I would strongly recommend to do all examples by hand, since it is terribly easy to get a messy Finale document if not planned well.

As said, only solution would be using LaTeX in combination with Finale.

If you can take a screenshot of what you need maybe I could help.

O.
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Knut
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   Posted 10/7/2014 4:53 AM (GMT -6)    Quote This PostAlert An Admin About This Post.
Thanks a lot, OCTO!

LaTex is something I've heard of, but never used myself. Sounds interesting.
Would you be willing to share your font? It would be interesting to see how you attempted to solve the problems you describe compared to other existing fonts like Finale Numerics or the ones included in Sibelius.

I'm not familiar with the Franco-Italian system. How is that different from the German system? As far as I know, the standard functional systems in our two countries (Sweden and Norway) are pretty similar. Did you create some sort of a hybrid system of the three (German, Franco-Italian and US), or did you use them in different contexts?

I will likely be uploading some screenshots of attempts at analysis some time in the near future. I would be very grateful if you could take a look at them. At present though, I'm still in the research/scribbling fase, and haven't done that much concrete analysis, except in my head.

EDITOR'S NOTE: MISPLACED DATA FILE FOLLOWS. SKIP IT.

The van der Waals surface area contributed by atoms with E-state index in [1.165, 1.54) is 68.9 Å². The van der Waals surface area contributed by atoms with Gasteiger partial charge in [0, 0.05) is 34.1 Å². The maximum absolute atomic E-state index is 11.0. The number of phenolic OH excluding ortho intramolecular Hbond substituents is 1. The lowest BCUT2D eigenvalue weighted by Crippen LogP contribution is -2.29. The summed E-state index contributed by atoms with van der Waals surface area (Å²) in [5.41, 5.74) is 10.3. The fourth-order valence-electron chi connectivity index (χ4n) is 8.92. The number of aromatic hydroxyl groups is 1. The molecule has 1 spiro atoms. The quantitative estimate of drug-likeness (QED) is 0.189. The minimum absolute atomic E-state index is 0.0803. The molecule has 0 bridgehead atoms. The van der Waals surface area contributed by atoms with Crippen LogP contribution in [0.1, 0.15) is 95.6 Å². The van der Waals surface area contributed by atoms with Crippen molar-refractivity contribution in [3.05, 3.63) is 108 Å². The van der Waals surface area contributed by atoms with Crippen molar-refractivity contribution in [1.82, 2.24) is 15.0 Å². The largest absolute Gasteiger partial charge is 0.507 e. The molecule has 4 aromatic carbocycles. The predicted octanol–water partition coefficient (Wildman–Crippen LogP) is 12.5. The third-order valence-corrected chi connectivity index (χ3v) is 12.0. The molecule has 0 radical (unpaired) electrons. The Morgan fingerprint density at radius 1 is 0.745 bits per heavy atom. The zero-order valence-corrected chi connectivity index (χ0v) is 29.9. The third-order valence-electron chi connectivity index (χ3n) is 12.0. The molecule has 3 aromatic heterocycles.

13" MacBook Pro 2.8 Ghz. Intel Core i5, 16 GB RAM, Apogee Duet 2, Samsung SyncMaster 245b
OSX 10.9.5, Finale 2011c and 2014b (not using it yet) w/GPO & JABB, Patterson Plug-Ins, TG-Tools and QuickKeys 4; Sibelius 6, Logic Pro X, Adobe CS3, FontLab Studio 4, FontExplorer X Pro 3

Post Edited (Knut) : 10/7/2014 4:59:09 AM (GMT-5)

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OCTO.
The radical answers.



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   Posted 10/7/2014 5:15 AM (GMT -6)    Quote This PostAlert An Admin About This Post.
Sorry, I apologize. I used franco-italian system for the ear-training at the college, I just get confused.
Correct, a combination of the German, Scandinavian and US/UK style I have used.